Young Folks Can Make a Difference
By David Rushing, Chair, Sunflower County Democratic Executive Committee
Old folks don’t fight wars, they start them. Young folks don’t start wars, they fight them.
This adage, perhaps as old as mankind, can be applied beyond its obvious reference to combat. It is generally true about any struggle — cultural or political. The subliminal message is clear. It is the youth who have to clean up the mess we make and live with the collateral damage.
What alarms most old folks, however, is when young folks realize this fact and rise up against our “grown-up” stupidities. As agents of change not yet imbued with elder fallacies, they are perceived as a threat to the status quo, another hallowed concept among old folks who treasure cultural and political stability. Grown ups have had in hand many tools to enforce it — the school, the pulpit, the media and the political machinery. These tools are powerful and seemingly insurmountable. They can be overcome, however. Unity of purpose behind a just cause, raising a communal and sustained voice, turning the other cheek to insults and bullying and, above all, patience, are such paths.
Many old folks might chuckle themselves into complacency about any such challenge because they think these are not traits commonly attributed to young folks. Let them bask in their self-assurance. It simply is not true.
The recent tragedy in Parkland, Florida was a grievous assault on our youth and another stain on our national psyche. As horrible as it was to the students, their families and communities, it may serve a positive purpose as the final straw in ending the interminable debate over reasonable gun control. As the grownups continue their ceaseless chatter over the whys and why nots, the youth have rescued the message and once again are filling the state houses, the public parks and the streets with a clear, unconfused chant:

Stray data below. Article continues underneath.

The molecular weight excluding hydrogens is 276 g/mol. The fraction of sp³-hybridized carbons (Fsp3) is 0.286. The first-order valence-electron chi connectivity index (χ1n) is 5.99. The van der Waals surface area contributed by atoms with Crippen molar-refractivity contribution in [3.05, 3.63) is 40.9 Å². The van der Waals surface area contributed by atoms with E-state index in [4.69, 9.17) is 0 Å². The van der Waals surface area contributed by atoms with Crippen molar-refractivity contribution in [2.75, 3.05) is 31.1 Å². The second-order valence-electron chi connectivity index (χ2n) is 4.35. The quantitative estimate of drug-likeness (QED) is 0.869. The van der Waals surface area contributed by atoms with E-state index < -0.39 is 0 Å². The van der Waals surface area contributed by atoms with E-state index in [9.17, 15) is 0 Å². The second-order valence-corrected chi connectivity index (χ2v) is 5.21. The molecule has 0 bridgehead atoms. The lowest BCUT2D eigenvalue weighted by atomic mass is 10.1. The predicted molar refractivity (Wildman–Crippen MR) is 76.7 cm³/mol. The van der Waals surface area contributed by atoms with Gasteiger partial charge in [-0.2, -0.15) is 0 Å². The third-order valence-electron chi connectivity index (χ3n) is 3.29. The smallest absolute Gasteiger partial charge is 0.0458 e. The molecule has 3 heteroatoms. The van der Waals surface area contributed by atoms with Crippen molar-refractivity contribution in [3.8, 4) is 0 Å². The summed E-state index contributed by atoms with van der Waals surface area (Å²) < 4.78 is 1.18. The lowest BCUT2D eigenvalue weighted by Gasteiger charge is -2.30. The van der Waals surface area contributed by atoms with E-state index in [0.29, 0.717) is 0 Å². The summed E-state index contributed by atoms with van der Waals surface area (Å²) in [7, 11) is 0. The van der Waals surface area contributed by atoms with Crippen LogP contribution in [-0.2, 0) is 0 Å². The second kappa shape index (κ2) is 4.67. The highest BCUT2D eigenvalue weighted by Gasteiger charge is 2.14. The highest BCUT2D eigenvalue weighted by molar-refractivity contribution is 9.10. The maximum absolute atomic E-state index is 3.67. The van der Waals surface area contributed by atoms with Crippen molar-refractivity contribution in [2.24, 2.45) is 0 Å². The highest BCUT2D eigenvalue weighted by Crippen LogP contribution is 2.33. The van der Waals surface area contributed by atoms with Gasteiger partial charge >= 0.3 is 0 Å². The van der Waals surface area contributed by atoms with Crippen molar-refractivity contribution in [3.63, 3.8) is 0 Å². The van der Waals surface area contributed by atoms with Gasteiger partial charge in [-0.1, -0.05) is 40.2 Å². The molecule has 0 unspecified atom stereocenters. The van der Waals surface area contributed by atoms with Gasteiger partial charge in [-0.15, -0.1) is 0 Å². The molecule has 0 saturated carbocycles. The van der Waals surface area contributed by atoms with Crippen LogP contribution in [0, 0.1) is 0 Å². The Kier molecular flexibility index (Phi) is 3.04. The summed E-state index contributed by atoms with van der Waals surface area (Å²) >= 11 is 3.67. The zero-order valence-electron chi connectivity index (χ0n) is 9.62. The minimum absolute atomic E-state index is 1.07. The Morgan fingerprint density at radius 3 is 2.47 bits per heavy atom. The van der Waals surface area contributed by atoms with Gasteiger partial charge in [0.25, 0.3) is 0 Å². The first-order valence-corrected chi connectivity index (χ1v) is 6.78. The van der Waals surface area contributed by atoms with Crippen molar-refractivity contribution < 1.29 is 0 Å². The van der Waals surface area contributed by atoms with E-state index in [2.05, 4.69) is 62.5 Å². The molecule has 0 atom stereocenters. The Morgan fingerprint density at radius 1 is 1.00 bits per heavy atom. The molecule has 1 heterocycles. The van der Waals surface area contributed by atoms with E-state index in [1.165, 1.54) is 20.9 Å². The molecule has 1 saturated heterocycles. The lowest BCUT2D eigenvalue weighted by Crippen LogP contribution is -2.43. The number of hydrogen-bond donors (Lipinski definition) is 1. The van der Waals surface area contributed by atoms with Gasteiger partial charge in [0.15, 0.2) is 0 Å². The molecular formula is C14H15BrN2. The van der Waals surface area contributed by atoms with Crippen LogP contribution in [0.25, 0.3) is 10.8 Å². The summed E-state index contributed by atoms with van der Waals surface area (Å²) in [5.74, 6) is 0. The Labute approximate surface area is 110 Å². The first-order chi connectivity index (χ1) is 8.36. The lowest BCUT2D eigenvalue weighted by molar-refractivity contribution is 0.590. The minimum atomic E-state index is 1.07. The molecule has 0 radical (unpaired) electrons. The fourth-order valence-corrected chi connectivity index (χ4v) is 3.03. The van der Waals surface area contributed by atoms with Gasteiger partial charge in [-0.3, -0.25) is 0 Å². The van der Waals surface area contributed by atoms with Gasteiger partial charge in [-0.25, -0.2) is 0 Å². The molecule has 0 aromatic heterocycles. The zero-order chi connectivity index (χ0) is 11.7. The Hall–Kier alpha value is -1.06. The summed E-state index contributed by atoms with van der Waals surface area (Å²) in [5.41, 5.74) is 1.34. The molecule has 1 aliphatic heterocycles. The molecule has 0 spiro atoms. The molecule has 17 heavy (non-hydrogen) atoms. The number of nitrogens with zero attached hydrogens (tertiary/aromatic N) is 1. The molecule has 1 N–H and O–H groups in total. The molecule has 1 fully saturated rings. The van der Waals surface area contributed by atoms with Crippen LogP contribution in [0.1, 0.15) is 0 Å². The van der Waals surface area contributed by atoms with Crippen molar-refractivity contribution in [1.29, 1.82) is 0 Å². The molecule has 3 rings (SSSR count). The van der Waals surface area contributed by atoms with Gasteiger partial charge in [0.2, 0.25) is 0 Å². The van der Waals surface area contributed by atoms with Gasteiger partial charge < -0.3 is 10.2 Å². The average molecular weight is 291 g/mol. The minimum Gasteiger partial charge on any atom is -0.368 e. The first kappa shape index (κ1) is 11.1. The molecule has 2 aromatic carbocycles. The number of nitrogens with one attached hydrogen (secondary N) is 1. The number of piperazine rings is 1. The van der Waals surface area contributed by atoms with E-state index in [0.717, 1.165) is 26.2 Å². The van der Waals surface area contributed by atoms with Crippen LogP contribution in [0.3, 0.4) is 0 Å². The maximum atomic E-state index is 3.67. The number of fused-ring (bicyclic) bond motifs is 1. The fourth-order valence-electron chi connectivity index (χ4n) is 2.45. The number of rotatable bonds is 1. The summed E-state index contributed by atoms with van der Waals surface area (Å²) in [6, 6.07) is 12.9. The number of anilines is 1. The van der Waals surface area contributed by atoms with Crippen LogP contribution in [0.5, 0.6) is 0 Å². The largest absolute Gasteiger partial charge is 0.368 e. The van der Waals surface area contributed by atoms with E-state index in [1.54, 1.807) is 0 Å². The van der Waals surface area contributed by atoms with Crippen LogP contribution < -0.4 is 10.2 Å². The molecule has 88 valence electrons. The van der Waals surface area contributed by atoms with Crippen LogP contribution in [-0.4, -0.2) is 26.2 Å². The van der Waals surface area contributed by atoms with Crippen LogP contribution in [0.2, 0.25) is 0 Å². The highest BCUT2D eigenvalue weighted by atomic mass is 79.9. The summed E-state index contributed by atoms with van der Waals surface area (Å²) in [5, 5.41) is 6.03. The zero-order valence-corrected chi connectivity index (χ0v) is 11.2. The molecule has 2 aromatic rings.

Enough is Enough!
We have seen this before, fellow old folks, right here in Indianola, when we were young folks — the marches and rallies for basic human rights by our friends and neighbors, most of them young. They marched and sang and toted signs in a city and county world-renowned for antipathy to their cause. Most of us ignored the storm raging about us, while some joined the campaign of berating and denigration. When they showed up in our schoolrooms, many of us dragged our desks to the other side of the room in an overt act of shunning. Yet a few of us watched and listened to our hearts and our lives were forever changed.
Young folks, some younger than ourselves, were out in the streets making a difference, knowing that their doing so posed a modicum of risk. Young folks paraded in front of the local public library in 1964 simply to get the right to read the books in their library. These young folks got the chance to see the power of the elders in charge when their adult leader, not much older than themselves, was thrown violently against a tree, cuffed and dragged by the hair to the jail which then was nearby. Yet they kept marching.
The young folks won and we are all better off because of the victory.
As hopeful as I am that the horrible Florida massacre may spark a youthful reaction as powerful as that of the 1960s, I also was dismayed by the verbal assaults against the motives and even characters of the students who have stepped forward. Using language that harkened back to the insults hurled by the power structure in the 60s, so-called adults are trying to undermine the validity of peaceful protest and petition in a democratic society. I would call shame upon them if such mouthpieces of hatred, discord and self-interest could be shamed.